Simple Resistor Circuit

Thread Starter

mig78

Joined Mar 30, 2006
8
[attachmentid=1328]The attached network is at the input of a digital channel, the output is later routed to a comparator. Can anyone explain why they need to let the signal through [attachmentid=1328]this network. Whats is the application of this circuit?

Appreciate some feedback

Thanks

mig78
 

paultwang

Joined Mar 8, 2006
80
Originally posted by mig78@Mar 30 2006, 06:16 AM
[attachmentid=1328]The attached network is at the input of a digital channel, the output is later routed to a comparator. Can anyone explain why they need to let the signal through [attachmentid=1328]this network. Whats is the application of this circuit?

Appreciate some feedback

Thanks

mig78
[post=15623]Quoted post[/post]​
Looks like a slightly complicated frequency filter to me. You can derive a transfer function, make a Bode plot, and see what it does.




Please do not upload bmp images as it is very size inefficient.
 

nanobyte

Joined May 26, 2004
120
No. It's definitely a High Pass Filter because a capacitor comes before the resistors in the circuit. High Pass Filters go capacitorsa first then resistors. Low Pass Filters are the opposite way around.
 

Papabravo

Joined Feb 24, 2006
14,404
Originally posted by nanobyte@Mar 31 2006, 06:28 PM
No. It's definitely a High Pass Filter because a capacitor comes before the resistors in the circuit. High Pass Filters go capacitorsa first then resistors. Low Pass Filters are the opposite way around.
[post=15662]Quoted post[/post]​
Its a cute saying but improperly applied. Is there not a DC path from In to Out? If there is, then it cannot be a highpass circuit! Boom! Done!
 

dbwgwee

Joined Mar 30, 2006
14
Originally posted by Papabravo@Mar 31 2006, 04:34 PM
Its a cute saying but improperly applied. Is there not a DC path from In to Out? If there is, then it cannot be a highpass circuit! Boom! Done!
[post=15664]Quoted post[/post]​
Great! Pass the lotion!
 

Ron H

Joined Apr 14, 2005
7,014
The Bode plot is more meaningful if you plot it out past where the zero cuts in.
The step response is also interesting.
 

Thread Starter

mig78

Joined Mar 30, 2006
8
Originally posted by JoeJester@Apr 1 2006, 11:33 AM
It's a low pass filter.

Here's a redrawn circuit with bode plot.
[post=15675]Quoted post[/post]​
Thanks for your input it looks definitely more like a low pass filter.
The redrawn circuit makes it look more clearer.
 

Thread Starter

mig78

Joined Mar 30, 2006
8
Originally posted by Ron H@Apr 1 2006, 02:22 PM
The Bode plot is more meaningful if you plot it out past where the zero cuts in.
The step response is also interesting.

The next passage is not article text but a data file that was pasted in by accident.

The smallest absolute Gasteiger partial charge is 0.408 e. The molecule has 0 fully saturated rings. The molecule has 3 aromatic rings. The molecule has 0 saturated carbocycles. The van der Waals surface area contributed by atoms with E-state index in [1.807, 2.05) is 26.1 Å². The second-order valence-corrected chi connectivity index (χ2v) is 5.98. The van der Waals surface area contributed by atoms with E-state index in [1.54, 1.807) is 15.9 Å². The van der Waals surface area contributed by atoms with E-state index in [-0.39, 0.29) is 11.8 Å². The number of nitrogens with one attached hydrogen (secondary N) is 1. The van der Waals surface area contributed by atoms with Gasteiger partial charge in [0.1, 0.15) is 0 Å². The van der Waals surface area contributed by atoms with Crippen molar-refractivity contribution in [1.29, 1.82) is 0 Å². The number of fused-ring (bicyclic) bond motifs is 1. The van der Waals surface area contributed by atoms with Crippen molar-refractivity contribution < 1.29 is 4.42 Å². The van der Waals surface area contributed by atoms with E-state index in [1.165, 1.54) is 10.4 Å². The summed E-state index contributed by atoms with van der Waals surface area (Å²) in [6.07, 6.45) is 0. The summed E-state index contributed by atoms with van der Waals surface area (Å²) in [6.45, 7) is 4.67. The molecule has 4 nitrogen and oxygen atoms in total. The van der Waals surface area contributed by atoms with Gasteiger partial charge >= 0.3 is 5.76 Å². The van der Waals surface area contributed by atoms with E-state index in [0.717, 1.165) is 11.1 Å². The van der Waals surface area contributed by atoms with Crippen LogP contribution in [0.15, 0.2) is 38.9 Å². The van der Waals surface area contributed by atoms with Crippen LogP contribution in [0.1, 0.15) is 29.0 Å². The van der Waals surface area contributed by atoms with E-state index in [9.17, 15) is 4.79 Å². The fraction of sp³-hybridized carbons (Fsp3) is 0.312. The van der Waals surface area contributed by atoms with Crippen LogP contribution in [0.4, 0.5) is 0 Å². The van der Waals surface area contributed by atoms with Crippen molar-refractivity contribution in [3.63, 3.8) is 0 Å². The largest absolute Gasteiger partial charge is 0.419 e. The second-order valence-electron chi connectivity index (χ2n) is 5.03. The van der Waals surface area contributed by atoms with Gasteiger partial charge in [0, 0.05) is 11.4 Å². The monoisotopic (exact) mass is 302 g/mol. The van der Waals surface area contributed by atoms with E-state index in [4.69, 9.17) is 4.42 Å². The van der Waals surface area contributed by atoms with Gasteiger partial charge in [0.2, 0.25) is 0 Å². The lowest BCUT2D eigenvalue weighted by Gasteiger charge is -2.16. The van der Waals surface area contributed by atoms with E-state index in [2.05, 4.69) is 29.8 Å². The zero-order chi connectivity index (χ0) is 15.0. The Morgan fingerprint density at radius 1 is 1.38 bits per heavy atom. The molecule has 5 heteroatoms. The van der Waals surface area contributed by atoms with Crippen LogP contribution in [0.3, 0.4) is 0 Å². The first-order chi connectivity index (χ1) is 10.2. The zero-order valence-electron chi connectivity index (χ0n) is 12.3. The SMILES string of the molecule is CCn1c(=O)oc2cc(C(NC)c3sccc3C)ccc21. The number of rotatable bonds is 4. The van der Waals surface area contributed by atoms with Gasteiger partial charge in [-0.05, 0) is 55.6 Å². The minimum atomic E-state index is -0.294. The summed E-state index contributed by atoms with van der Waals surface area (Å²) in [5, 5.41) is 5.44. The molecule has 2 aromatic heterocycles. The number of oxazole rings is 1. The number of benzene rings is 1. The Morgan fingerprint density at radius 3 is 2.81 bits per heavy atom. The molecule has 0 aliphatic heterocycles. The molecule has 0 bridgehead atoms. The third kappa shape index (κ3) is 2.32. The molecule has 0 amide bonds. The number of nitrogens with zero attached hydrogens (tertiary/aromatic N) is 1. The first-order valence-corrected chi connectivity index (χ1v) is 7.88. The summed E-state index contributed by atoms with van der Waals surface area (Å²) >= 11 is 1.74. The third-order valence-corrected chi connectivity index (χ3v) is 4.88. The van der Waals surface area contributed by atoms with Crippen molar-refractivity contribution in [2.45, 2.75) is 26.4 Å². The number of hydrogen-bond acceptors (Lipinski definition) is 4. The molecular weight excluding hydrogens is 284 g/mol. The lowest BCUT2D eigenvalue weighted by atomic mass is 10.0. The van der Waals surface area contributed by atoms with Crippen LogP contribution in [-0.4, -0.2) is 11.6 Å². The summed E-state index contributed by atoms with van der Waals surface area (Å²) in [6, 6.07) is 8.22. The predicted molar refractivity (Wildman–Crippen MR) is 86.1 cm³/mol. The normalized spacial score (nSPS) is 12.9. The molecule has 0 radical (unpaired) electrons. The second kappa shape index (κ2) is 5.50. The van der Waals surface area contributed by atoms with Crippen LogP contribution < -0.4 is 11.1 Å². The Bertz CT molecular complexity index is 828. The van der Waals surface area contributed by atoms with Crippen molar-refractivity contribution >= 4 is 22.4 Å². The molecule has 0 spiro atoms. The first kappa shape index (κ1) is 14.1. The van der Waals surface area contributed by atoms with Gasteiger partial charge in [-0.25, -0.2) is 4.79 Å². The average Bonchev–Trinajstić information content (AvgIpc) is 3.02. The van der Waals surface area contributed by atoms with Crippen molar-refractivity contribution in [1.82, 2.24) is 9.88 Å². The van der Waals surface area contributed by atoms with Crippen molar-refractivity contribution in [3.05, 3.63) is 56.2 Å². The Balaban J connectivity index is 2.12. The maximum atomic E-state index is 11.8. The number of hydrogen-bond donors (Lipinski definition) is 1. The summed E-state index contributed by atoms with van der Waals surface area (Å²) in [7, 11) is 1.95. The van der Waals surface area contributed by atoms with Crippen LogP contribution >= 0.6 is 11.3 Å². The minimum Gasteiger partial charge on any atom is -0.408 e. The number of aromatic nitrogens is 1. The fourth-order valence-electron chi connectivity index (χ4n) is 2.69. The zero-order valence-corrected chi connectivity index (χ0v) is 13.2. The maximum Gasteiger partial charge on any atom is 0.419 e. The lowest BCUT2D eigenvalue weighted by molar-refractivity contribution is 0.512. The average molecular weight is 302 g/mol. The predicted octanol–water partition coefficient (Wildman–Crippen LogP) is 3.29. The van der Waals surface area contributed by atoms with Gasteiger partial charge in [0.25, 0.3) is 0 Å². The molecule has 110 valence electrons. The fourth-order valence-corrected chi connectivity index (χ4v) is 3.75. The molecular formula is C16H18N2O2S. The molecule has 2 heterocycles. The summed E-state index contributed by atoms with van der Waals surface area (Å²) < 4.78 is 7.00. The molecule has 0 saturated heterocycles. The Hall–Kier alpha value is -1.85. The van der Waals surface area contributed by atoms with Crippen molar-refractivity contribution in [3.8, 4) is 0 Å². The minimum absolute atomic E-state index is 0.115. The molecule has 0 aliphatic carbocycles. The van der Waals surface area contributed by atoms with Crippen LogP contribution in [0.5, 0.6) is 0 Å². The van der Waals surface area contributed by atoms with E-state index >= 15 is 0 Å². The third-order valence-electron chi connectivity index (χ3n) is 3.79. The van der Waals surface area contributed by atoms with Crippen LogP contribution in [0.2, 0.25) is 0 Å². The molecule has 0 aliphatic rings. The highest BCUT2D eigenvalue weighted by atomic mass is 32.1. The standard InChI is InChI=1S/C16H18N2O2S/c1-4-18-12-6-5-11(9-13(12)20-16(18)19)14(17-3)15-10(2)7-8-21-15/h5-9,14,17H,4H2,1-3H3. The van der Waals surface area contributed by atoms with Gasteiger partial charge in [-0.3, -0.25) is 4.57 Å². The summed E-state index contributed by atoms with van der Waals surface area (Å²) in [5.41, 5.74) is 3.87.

[post=15679]Quoted post[/post]​

hi Ron,

I couldn't understand what you mean "plot it past where the zero cuts in"

Can you spend some time to xplain. Appreciate them.

By the way how can I figure out what is the bandwidth of this filter up to -3db roll off.
 

Papabravo

Joined Feb 24, 2006
14,404
Originally posted by mig78@Apr 6 2006, 08:18 AM
hi Ron,

I couldn't understand what you mean "plot it past where the zero cuts in"

Can you spend some time to xplain. Appreciate them.

By the way how can I figure out what is the bandwidth of this filter up to -3db roll off.
[post=15897]Quoted post[/post]​
Systems, like your filter, have transfer functions. A transfer function maps an input function in the frequency domain to an output function in the frequency domain. Most all the transfer functions you will ever see, besides all the ones you won't, are rational functions.

What is a rational function you say? It is a quotient of two polynomial functions. The poynomial functions can be of different orders. You may remember that polynomial functions have roots. What happens to a polynomial at a root? It's vale is goes to zero. But wait, there's more.

If the poynomial in the numerator is zero, the value is called a "ZERO" of the transfer function.
If the polynomial in the denominator goes to zero, the value is called a "POLE" of the transfer functiion.

POLES and ZEROS interact to produce the behavior captured in the Bode Plot, which has two parts, MAGNITUDE and PHASE. Don't forget the PHASE when trying to understand things.

Does this help, or are you now even more confused?
 

Thread Starter

mig78

Joined Mar 30, 2006
8
Originally posted by Papabravo@Apr 6 2006, 10:44 PM

Does this help, or are you now even more confused?
[post=15903]Quoted post[/post]​
Hello PapaBravo,

Man....I'm even more confused. Can you address me to a good reference link that you know of that xplains BodePlot and Poles & Zeros. Pls help.

Thanks.

By the way can you also let me know how to calculate the cutoff frequency for this filter?

Appreciate your reply,

Thanks!
 
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